Jane Austen Goes To London
Although born in the Hampshire village of Steventon, the author of novels such as Pride and Prejudice and Sense and Sensibility had many reasons to visit London during her life. In fact, many of the sites Jane Austen visited served as direct inspiration for descriptions of fashionable neighbourhoods where characters such as Mrs Jennings from Sense and Sensibility live.
Letchworth Garden City & Hampstead Garden Suburb
Half an hour’s journey out of London’s King’s Cross train station on the line towards Cambridge gets you to the world’s first garden city, Letchworth. A new town designed on visionary principles 100 years ago, it is now a delightful time bubble and a showcase of the Arts and Crafts architectural style. There haven’t been many garden cities since, but Letchworth’s influence on urban planning around the world has been immense.
The Dark Side of Chelsea in London
It is often stated that fact is stranger than fiction, and to prove the point, many literary figures have complicated and interesting stories themselves. Let’s explore some of them on a tour of London’s Chelsea neighbourhood.
Guide London Successfully launches Live Broadcast Series During COVID-19 Lockdown
Guide London has successfully launched a live broadcast series during the COVID-19 lockdown. Streaming live via Facebook, YouTube and Twitter on Mondays, Wednesdays & Fridays at 4 pm London / 11 am New York time, the series features many of the 600+ Blue Badge Tourist Guides who are members of the Association of Professional Tourist Guides. Topics covered include British culture, history, Monarchy, and then the lighter side of London.
Prince Harry And The Other Duke Of Sussex
Prince Harry was given the title Duke of Sussex by Her Majesty the Queen on the morning of his wedding to Meghan Markle in 2018, so she automatically became the Duchess of Sussex. They use the Sussex brand on their website sussexroyal.com but have few other connections with the county.
The View from My Window: Still in the Still of the Night
I believe in ghosts. Not the chain-rattling, shroud-clad nebulae that float in and out of Shakespeare’s plays and Dickens’ stories. I’m referring to people who have `moved on’ but still come back for a visit, who can talk and walk with you. Souls… Spirits… Whatever we want to call them, it’s impossible to have lived in a place like Hong Kong like we did for a dozen years and not believe in them. Just impossible.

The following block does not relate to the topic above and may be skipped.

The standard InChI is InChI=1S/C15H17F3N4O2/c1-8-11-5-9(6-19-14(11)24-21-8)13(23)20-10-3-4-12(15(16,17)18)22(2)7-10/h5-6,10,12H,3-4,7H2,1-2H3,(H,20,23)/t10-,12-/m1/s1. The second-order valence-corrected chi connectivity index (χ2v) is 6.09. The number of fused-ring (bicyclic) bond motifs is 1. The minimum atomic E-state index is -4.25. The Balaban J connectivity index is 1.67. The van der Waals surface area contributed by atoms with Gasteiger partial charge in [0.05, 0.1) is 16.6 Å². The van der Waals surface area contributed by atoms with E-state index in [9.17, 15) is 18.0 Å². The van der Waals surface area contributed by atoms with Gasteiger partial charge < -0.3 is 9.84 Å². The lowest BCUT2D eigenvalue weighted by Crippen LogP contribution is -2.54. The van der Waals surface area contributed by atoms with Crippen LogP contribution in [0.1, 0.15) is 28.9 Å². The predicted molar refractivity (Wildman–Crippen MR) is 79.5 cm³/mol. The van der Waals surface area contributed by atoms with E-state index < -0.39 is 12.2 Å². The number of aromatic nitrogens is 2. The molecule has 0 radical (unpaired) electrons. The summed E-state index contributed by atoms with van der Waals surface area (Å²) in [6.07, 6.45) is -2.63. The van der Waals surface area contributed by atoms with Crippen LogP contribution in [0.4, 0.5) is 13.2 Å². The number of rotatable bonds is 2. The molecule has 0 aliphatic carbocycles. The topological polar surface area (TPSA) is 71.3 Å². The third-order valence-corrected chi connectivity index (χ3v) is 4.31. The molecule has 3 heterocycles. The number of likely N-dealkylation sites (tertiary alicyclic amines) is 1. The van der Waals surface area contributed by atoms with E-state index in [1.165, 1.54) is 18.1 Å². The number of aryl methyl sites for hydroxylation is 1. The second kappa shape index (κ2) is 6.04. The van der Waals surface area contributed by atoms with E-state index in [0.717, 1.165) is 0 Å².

The Natural History Museum has received its largest donation but a much-loved feature, a dinosaur replica, Dippy could be removed. Sir Michael Hintze gave the London museum £5m to improve galleries and aid research.Read more
For the State Opening of Parliament this year the Queen used a new 3-ton Coach created for her by Jim Frecklington, from Manly, Australia, who worked in the Royal Mews as a young man before returning home. The coach, which is 18ft long and needs 6 horses to pull it, has taken 50 people more than 10 years to assemble. The Diamond Jubilee Coach is only the second state carriage to be built in more than 100 years.Read more
The Royal Academy’s annual Summer Exhibition is the world’s largest open submission contemporary art show. Now in its 246th year, the 2014 exhibition continues the tradition of showcasing work by both emerging and established artists in all media, including painting, sculpture, photography, printmaking, architecture and film.Read more
Be awestruck as huge fossils and life-size models of mammoths and their relative’s tower above you and meet Lyuba, the world’s most complete mammoth, as she takes centre stage in the Mammoth’s Ice Age Giants exhibition at the Natural History Museum.Read more
The Victoria & Albert Museum has announced that Alexander McQueen’s Savage Beauty exhibition is coming to London in 2015. This is the first and largest retrospective of McQueen’s work to be presented in Europe.Read more
From a Suffragette tea service to protest robots, the Disobedient Objects exhibition coming to the Victoria & Albert Museum will be the first to examine the powerful role of objects in movements for social change.Read more
St Paul’s Cathedral is preparing to display a unique piece of embroidery titled Art From Art crafted by 133 men from the UK, Canada, Australia and South Africa, who worked to create an elaborate altar frontal whilst recovering in hospitals around the UK from injuries suffered during the conflicts of WWI.Read more
The Design Museum is currently showcasing an exhibition of American architect Louis Kahn (1901-1974) who is regarded as one of the great master builders of the Twentieth Century. Kahn created buildings of monumental beauty with powerful universal symbolism.Read more
The London Transport Museum has launced a new exhibition Goodbye Piccadilly – From Home Front to Western Front which will run from Friday 16 May 2014 to Sunday, 8 March 2015. A key theme in the exhibition is the acceleration of social change as a result of the outbreak of war.Read more
London Blue Badge Tourist Guides are involved in a truly unique art installation to commemorate the start of the First World War. More than 800,000 ceramic poppies – each representing a British and Colonial military death during the First World War – are being planted in the Tower of London’s dry moat. When completed on Armistice Day on 11 November 2014, the art installation, titled ‘Blood Swept Lands and Seas of Red’, will include 888,246 poppies.Read more
Books about Town launched in July with benches shaped like open books popping up all over London. The BookBenches feature stories linked to London and are based on a range of iconic books from treasured children’s stories such as The Lion, the Witch and the Wardrobe and Peter Pan to classic adult titles including 1984 and The Day of the Triffids.Read more